Use the graphic organizer on Resource #2: Cause and Effect to model for students how to identify cause and effect. Project the page on a whiteboard or pass out copies to students. Then model how to identify the cause and effect in the passage about Venus Flytraps on p. 11 of the book.
The text reads: “But if the bug touches two separate trigger hairs—or one trigger hair twice—the trap snaps shut and cages the prey.” First, I’ll look for the cause. A cause is the reason something happens. So I’ll write in the Cause box: “The bug touches two separate trigger hairs—or one trigger hair twice” An effect is the result of the cause. So I’ll write in the Effect box: “The trap snaps shut and cages the prey.”
Have students volunteer the rest of the cause-and-effect relationships listed on the organizer.
Big Question: Critical Thinking
Ask students to think about the following questions as they read and to be ready to answer it when they've finished the book. Write the question on chart paper or have students write it in their reading journals. How do monster plants compete in nature's survival of the fittest?
After You Read
Questions to Discuss
Lead students in a discussion of these focus story elements.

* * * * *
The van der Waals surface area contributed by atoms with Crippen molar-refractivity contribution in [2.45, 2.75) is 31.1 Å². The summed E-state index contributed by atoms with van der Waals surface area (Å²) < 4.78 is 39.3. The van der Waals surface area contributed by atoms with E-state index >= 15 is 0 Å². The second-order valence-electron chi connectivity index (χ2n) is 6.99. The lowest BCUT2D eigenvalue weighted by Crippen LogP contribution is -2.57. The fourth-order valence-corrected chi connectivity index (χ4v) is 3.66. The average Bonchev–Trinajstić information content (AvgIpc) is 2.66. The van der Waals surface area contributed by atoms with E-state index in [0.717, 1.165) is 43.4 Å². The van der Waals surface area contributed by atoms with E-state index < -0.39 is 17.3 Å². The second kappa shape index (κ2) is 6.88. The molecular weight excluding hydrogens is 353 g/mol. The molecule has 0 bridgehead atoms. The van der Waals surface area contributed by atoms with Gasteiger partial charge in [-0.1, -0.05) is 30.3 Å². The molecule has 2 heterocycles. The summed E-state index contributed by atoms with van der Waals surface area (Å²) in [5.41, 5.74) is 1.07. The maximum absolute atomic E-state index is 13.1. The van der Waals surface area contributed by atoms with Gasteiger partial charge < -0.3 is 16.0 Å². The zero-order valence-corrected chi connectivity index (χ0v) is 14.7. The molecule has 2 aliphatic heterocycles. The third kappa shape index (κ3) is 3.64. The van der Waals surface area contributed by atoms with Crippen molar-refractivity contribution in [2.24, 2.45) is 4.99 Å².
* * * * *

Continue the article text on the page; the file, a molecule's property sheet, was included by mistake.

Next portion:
1. Illustrated Guide
How does the author use illustrations to help explain the monster plants? Find an example that you especially liked. (Sample answer: The photos of the strangler fig on p. 21 show each step of how the plant takes over a tree.)
2. Cause and Effect
Find a cause-and-effect relationship on page 27, “Dead Meat.” How does a carrion flower fool insects? (They smell like dead meat.) What is the result? (The insects follow the smell of dead meat to a carrion flower and lay their maggots on it.)
3. Content Area Vocabulary
The author describes the relationship between Bullhorn acacia trees and ants (on p. 22). This relationship is an example of symbiosis. Ask students to define the word symbiosis (a mutually beneficial relationship between two organisms) and provide examples of how each organism in this example benefits from the relationship.
Questions to Share
Encourage students to share their responses with a partner or small group.
1. Text to Self
Which do you think is the most disgusting monster plant in the book? Explain what you think is gross about it.
2. Text to World
List ten plants that you have seen in your environment. Which do you think is most strange? Are there any monster plants?
3. Text to Text
The book uses type in an interesting way. Find an example of words that are designed to look different than the rest of the type in the book. How does the way they look influence how you react to these words? How does the type make a point about a plant?